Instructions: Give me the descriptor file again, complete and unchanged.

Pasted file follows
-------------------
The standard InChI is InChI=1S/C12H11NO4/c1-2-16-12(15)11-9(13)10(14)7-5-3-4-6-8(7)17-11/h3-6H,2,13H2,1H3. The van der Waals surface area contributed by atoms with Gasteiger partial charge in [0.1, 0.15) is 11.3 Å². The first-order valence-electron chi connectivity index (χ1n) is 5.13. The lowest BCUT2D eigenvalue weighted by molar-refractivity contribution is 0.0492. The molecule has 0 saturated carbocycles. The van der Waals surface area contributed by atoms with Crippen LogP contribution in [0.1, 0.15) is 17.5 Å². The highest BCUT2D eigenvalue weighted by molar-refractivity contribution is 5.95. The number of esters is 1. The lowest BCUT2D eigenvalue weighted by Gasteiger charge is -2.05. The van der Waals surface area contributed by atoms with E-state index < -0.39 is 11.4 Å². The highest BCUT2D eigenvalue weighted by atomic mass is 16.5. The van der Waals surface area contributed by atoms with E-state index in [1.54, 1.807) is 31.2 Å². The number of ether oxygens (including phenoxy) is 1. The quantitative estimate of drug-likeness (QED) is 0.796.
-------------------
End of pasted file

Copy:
The standard InChI is InChI=1S/C12H11NO4/c1-2-16-12(15)11-9(13)10(14)7-5-3-4-6-8(7)17-11/h3-6H,2,13H2,1H3. The van der Waals surface area contributed by atoms with Gasteiger partial charge in [0.1, 0.15) is 11.3 Å². The first-order valence-electron chi connectivity index (χ1n) is 5.13. The lowest BCUT2D eigenvalue weighted by molar-refractivity contribution is 0.0492. The molecule has 0 saturated carbocycles. The van der Waals surface area contributed by atoms with Crippen LogP contribution in [0.1, 0.15) is 17.5 Å². The highest BCUT2D eigenvalue weighted by molar-refractivity contribution is 5.95. The number of esters is 1. The lowest BCUT2D eigenvalue weighted by Gasteiger charge is -2.05. The van der Waals surface area contributed by atoms with E-state index < -0.39 is 11.4 Å². The highest BCUT2D eigenvalue weighted by atomic mass is 16.5. The van der Waals surface area contributed by atoms with E-state index in [1.54, 1.807) is 31.2 Å². The number of ether oxygens (including phenoxy) is 1. The quantitative estimate of drug-likeness (QED) is 0.796.